If the first three episodes of The Walking Dead were just too action packed for you, then you were in luck with episode number four. I like Morgan’s character, but I didn’t need an entire show dedicated to showing how he evolved into the peace loving Aikido practitioner he is today.
Some flashbacks during a normal episode would have filled in the blanks nicely. Obviously I was not a huge fan of this episode, and I’m actually into Zen philosophy and love the martial arts. I can imagine the majority of other viewers were even less interested this week than me.
But maybe I’m wrong, fans love Lennie James, who plays Morgan.
In a vacuum, this was not a bad WD episode. Coming after the first three editions of season six, though? It was like being on a roller coaster and some drunk operator accidentally hit the emergency stop button.
We start out with Morgan being completely deranged. He’s killing Walkers and dragging their bodies into a pile for a bonfire. The guy also has to kill a couple of humans that are tracking him. They were up to no good, so he had little choice. He had to “clear” the area.
Morgan eventually wound up at a great cabin in the woods that looked very livable. He got KO’d by a Zen Master named Eastman, who just wanted him to drop his gun. Eastman is a former forensic psychologist who used to determine if criminals were rehabilitated or not, before they were up for parole.
Eastman is also very skilled with a kendo stick, and he winds up teaching Morgan some Aikido skills. This was after he locked Morgan in a cage inside his cabin. He also offered him a book called, “The Art of Peace.”
This guy Eastman was a pretty interesting character. His philosophy of not killing is where Morgan got his code. He makes a compelling argument about how humans are not built to kill. “We have no fangs, no armor, no claws, etc.” He says people need people and that we are all connected as a species.
This is a fine philosophy for judging criminals already behind bars. The world is safe from them as long as they are locked away. But the same ideas don’t work when you are face to face out in the open with dangerous people like the Wolves, Terminites, or the Governor.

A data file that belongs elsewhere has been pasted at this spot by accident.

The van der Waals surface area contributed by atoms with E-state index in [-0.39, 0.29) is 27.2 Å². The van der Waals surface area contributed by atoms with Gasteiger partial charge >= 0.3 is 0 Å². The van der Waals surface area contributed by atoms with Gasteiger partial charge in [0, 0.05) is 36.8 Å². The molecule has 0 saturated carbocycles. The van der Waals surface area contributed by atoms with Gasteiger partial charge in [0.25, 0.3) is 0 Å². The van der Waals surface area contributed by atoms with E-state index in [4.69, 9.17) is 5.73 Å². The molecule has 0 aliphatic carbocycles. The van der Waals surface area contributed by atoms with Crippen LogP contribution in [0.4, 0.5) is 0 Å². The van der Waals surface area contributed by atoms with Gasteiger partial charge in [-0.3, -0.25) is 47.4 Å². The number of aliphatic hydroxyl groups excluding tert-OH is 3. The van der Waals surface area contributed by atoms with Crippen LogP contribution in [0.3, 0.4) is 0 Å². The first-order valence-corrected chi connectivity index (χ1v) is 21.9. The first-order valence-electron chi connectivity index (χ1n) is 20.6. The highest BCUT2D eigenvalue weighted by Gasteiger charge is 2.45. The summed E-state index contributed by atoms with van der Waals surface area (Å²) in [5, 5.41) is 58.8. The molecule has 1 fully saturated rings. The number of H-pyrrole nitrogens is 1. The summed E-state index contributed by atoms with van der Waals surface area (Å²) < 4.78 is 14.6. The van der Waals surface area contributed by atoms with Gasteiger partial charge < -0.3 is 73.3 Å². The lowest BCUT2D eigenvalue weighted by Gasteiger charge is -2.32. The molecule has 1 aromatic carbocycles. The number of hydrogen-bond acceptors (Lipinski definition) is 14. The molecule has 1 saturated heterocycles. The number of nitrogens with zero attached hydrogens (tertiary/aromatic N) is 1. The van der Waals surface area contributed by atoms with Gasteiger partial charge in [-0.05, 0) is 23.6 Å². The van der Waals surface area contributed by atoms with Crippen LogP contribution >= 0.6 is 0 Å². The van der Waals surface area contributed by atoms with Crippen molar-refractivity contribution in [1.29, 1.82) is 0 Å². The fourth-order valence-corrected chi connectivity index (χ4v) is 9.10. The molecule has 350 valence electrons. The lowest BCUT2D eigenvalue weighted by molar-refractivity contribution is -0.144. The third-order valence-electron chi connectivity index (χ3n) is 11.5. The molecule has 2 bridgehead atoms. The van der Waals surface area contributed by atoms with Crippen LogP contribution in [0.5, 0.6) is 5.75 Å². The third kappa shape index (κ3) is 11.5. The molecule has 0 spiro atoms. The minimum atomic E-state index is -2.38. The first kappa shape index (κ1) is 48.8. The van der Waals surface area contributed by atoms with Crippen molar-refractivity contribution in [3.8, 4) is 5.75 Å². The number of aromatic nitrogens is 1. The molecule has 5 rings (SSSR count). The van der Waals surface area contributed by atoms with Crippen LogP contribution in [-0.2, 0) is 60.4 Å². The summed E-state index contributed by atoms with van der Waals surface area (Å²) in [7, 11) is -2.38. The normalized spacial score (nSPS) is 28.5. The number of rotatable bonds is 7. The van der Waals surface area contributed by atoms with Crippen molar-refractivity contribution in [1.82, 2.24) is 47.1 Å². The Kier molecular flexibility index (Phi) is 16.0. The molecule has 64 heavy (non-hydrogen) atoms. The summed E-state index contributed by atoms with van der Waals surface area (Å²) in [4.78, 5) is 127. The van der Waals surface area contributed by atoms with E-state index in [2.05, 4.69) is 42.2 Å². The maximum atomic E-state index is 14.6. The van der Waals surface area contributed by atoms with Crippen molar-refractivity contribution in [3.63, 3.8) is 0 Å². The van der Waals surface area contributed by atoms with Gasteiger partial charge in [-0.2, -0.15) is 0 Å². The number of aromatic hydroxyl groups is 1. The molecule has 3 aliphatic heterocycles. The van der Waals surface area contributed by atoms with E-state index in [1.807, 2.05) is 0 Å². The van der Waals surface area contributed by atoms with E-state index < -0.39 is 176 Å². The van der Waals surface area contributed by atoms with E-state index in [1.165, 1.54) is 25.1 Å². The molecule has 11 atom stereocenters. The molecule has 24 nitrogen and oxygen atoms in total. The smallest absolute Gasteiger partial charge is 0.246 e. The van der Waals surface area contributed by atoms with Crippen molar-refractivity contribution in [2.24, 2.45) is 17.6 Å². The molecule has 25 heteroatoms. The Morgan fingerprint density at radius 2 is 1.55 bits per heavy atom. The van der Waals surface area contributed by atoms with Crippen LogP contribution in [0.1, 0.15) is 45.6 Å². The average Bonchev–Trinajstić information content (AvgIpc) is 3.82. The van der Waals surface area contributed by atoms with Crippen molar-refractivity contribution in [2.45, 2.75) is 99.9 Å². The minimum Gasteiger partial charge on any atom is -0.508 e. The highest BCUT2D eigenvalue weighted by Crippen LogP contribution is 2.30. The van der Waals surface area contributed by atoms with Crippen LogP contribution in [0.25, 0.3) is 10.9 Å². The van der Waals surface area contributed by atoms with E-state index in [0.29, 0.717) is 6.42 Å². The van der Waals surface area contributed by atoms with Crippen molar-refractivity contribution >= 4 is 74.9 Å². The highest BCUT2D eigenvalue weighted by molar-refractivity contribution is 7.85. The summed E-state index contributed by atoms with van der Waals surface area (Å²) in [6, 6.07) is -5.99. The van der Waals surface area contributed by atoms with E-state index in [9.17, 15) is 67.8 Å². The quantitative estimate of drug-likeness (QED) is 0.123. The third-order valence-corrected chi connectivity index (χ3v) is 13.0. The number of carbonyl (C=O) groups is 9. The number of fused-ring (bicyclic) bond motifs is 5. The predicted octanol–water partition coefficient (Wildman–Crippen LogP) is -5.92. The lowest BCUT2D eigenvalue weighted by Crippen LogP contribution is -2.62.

The “create peace” philosophy is a nice thought with intelligent, enlightened people around you. It simply doesn’t work with savages, which are the biggest part the human population remaining in Rick’s world.
Eastman understood exactly what was going on in Morgan’s head. He could not escape the death of his wife and young son. The moments of their death were upon him every second of every day, and he could not get away from the thoughts.
Eastman told the story of a prisoner named Dallas that he kept in prison as he saw he was truly evil. The prisoner eventually escaped prison and killed Eastman’s entire family. This broke the psychologist, much like Morgan’s tragedies broke him mentally. Eastman told Morgan how he built the cage in the cabin for Dallas and had intended to watch him starve to death.
Morgan asked if he went through with it and noticed that Eastman was good at “redirecting,” when he only answered that “all life is precious.” Eastman did indeed starve the killer to death as we saw Dallas’ name on one of the posts at the Walker Cemetery at the end of the show.
Eventually, it went bad for Eastman as he ended up bitten by a stray Walker when he saved Morgan as he stood in a trance like state. Morgan did warn him the campsite was no place to practice Aikido.
Of course, Eastman had to be shot in the head before he turned, so his character was one and done. It was a slow burn this week, but the ending was interesting.
Morgan’s flashback to Eastman was actually him telling the story to the Wolves member who attacked him in a home at the end of episode two. Morgan is trying to convince this wicked man that he can change just as Morgan did under the teachings of Eastman.
The Wolfpack guy is not keen on the idea and mentions he is going to try and kill Morgan and anyone else in Alexandria he can. This includes women and children. Morgan lets him live and just locks him inside the home. Bad plan of course.
I get the philosophy of peace. I admire people who are non-violent. I just fail to see how that is supposed to work when facing monsters. Even Eastman said we are to take care of ourselves just like we take care of others.
Morgan is not taking care of himself by allowing a killer to remain in his city. He is not taking care of the other innocents in Alexandria either. He is choosing this savage’s life over everyone else when the man is openly talking about the murders he plans to commit!
I wish Morgan’s philosophy would work. His world would be a better place, even post-apocalypse. The peaceful philosophy is just too risky for those that deserve a peaceful world. The children of Alexandria should not have to suffer because Morgan wants to spread the good news of Zen to people who attacked the city once already.
Rick’s brutal philosophy is hard to accept, but it’s more likely to keep the real peace loving folks alive than Morgan’s ideals. Morgan’s actions are going to let evil gain momentum, not perpetuate peace.